Our First Feature, Bret Rieff

September 29, 2014  •  3 Comments

A few weeks ago, we shared that Brandy and I would begin featuring one person in need of a kidney each week. More specifically, we shared that the features would begin after Raleigh received his transplant. The messages we've received have been so touching and special. We hope we can provide a way to bring attentioA few weeks ago, we shared that we would begin featuring one person in need of a kidney each week. More specifically, we shared that the features would begin after Raleigh received his transplant. The messages we've received have been so touching and special. We hope we can provide a way to bring attention to your need, and hopefully others will feel the same urge to help you as they did to help Raleigh.


If you are, or know someone who is, in need of a kidney transplant, please message us at [email protected]
 

Now for our very first feature: A Kidney for Bret Reiff  "My name is Bret Reiff, and I was diagnosed with Polycystic Kidney Disease (PKD) in 1994. I have been able to avoid dialysis by taking medications as prescribed, following a very restricted diet and remaining under the constant care of my nephrologist. Those choices have served me well until recently. I now find myself on the brink of dialysis and desperate for a kidney transplant. I was approved for transplant and placed on the waiting list in May of this year. Members of my wife’s family have been tested but were not a match or were excluded for health reasons. No member of my family is able to donate because each of them has PKD. Living with PKD is not easy, but I’ve managed as best as I could. I try to work as if I don’t have this horrible condition, but I fatigue very easily. Just as my work has been affected, so has my personal life. My wife of nearly 20 years, Sandy, and I enjoy being active and doing things together. Unfortunately, my ability to do any activity that requires energy is cut short by exhaustion, swollen ankles or pain. My life literally revolves around this disease. I miss being able to stay up late with friends around the campfire and waking up early enough to watch the sunrise. PKD is also the primary reason that Sandy and I made the difficult decision to not have children. I just can’t stand the thought of someone else, my own child especially, having to suffer with this dreaded disease. To fill the void of not having children and do our part to help others, we sponsor Salvation Army Angels (children in need) each year. We never know the individual children we sponsor, but we feel good knowing that we can make a difference in a child’s life. We are also active members in our church and community. I would do anything to get my energetic, healthy life back. I do not want to miss out on any chance to make more memories with Sandy. I want to be able to lift more than 20 pounds and be the active man I was before PKD took over my life. The only way I can ever be who I once was is by receiving a kidney transplant. I have always found it easy to help others when I can, but it is not easy for me to ask for help. I have now reached a point that I know there is no other option than to ask for help from any and every one I can. My blood type is B+, and I can receive a kidney from those who are B +, B -, O + and O - . Please, if you feel the desire or need to help and be tested as a donor match for me, contact Emory at 855-366-7989. Let them know you would like to be tested as a living donor match for Marvin Bret Reiff (DOB 9/10/58). Thank you for even taking the time to read my story. I hope and pray it touches the heart of someone who would be willing to give me such a special gift – the gift of life."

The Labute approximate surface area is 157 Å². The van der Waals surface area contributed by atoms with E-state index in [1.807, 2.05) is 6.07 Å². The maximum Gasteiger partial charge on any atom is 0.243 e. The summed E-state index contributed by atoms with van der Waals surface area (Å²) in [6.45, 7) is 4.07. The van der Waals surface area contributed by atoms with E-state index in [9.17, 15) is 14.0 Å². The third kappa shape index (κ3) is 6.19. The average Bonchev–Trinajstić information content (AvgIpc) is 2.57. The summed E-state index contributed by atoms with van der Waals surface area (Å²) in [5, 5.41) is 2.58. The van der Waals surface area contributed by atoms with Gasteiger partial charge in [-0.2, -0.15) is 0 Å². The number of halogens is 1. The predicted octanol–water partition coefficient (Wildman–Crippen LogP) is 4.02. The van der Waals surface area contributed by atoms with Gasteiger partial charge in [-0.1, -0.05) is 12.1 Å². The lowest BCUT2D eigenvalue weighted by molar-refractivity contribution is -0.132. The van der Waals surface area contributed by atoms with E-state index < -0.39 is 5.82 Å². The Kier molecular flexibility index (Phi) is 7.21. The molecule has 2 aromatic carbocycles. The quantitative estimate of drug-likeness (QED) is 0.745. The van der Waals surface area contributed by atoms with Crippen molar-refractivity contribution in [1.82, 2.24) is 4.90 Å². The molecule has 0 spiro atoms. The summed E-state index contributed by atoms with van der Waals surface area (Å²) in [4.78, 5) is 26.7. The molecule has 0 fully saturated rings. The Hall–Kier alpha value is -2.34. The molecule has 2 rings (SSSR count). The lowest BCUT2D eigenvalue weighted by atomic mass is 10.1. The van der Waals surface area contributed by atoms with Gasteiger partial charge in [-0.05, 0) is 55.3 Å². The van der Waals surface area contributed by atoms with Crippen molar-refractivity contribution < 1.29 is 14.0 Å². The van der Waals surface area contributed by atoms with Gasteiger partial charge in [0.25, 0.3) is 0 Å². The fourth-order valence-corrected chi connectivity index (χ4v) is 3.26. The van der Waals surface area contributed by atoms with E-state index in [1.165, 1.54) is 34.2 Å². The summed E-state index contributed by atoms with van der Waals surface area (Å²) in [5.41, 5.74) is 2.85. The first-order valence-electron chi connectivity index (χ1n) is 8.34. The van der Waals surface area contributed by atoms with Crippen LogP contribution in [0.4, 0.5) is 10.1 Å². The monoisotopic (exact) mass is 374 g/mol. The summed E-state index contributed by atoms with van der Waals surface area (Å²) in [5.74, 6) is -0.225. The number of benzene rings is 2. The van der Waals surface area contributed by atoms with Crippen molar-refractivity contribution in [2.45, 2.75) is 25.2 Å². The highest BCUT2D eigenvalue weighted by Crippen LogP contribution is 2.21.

Comments

kelly(non-registered)
Many, if not all, of the most common anti rejection drugs can cause secondary cancers, usually PTLD, or skin cancers, i.e. cellcept, prograf
KimC(non-registered)
@hill.... Hello, my name is Kimberly. I am very sorry to hear about your husband. I am also struggling with PKD. I am in Stage 5, on transplant list, but not on dialysis yet. If you don't mind, can you tell name of the anti rejecting drug that contributed to your husband's cancer? I would like to do some research on it. Thank you and be blessed.
hill(non-registered)
I know what your going through. My husband had PKD and had a transplant at Emory over 25 years ago. He was lucky, his sister was a match. He has been deceased since 2006 from cancer. One of the side effects of drugs he had to take to keep from rejecting his kidney. My daughter has been told she also has PKD, so far shes had no kidney problems. She's just turned 40. We didn't know my husband had PKD until he was in his 50's. He had joined a study group at Emory, MDRD that was trying to find a way to understand PKD. The study concluded that nothing could help.
Good luck to you.
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